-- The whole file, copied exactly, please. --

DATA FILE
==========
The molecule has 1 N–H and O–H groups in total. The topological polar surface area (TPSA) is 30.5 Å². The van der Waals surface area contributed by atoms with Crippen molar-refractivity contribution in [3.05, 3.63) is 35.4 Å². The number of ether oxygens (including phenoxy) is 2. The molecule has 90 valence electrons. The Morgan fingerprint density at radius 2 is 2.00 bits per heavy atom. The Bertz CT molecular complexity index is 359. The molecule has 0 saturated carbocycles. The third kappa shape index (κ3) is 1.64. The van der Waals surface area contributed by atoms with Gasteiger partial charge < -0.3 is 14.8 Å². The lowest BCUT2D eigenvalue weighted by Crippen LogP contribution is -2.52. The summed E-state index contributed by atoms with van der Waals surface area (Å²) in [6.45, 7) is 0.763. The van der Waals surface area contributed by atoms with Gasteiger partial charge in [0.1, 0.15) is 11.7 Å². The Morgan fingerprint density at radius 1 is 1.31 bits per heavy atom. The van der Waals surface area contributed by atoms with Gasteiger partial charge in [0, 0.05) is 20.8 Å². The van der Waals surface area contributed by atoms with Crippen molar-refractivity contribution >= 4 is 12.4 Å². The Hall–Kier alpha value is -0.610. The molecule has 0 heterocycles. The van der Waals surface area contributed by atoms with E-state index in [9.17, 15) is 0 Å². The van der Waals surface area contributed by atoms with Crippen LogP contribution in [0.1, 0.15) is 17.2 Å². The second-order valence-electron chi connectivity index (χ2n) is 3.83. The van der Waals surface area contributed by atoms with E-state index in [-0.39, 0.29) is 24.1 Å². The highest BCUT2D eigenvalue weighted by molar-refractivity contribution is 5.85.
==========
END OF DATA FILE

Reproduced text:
The molecule has 1 N–H and O–H groups in total. The topological polar surface area (TPSA) is 30.5 Å². The van der Waals surface area contributed by atoms with Crippen molar-refractivity contribution in [3.05, 3.63) is 35.4 Å². The number of ether oxygens (including phenoxy) is 2. The molecule has 90 valence electrons. The Morgan fingerprint density at radius 2 is 2.00 bits per heavy atom. The Bertz CT molecular complexity index is 359. The molecule has 0 saturated carbocycles. The third kappa shape index (κ3) is 1.64. The van der Waals surface area contributed by atoms with Gasteiger partial charge < -0.3 is 14.8 Å². The lowest BCUT2D eigenvalue weighted by Crippen LogP contribution is -2.52. The summed E-state index contributed by atoms with van der Waals surface area (Å²) in [6.45, 7) is 0.763. The van der Waals surface area contributed by atoms with Gasteiger partial charge in [0.1, 0.15) is 11.7 Å². The Morgan fingerprint density at radius 1 is 1.31 bits per heavy atom. The van der Waals surface area contributed by atoms with Gasteiger partial charge in [0, 0.05) is 20.8 Å². The van der Waals surface area contributed by atoms with Crippen molar-refractivity contribution >= 4 is 12.4 Å². The Hall–Kier alpha value is -0.610. The molecule has 0 heterocycles. The van der Waals surface area contributed by atoms with E-state index in [9.17, 15) is 0 Å². The van der Waals surface area contributed by atoms with Crippen LogP contribution in [0.1, 0.15) is 17.2 Å². The second-order valence-electron chi connectivity index (χ2n) is 3.83. The van der Waals surface area contributed by atoms with E-state index in [-0.39, 0.29) is 24.1 Å². The highest BCUT2D eigenvalue weighted by molar-refractivity contribution is 5.85.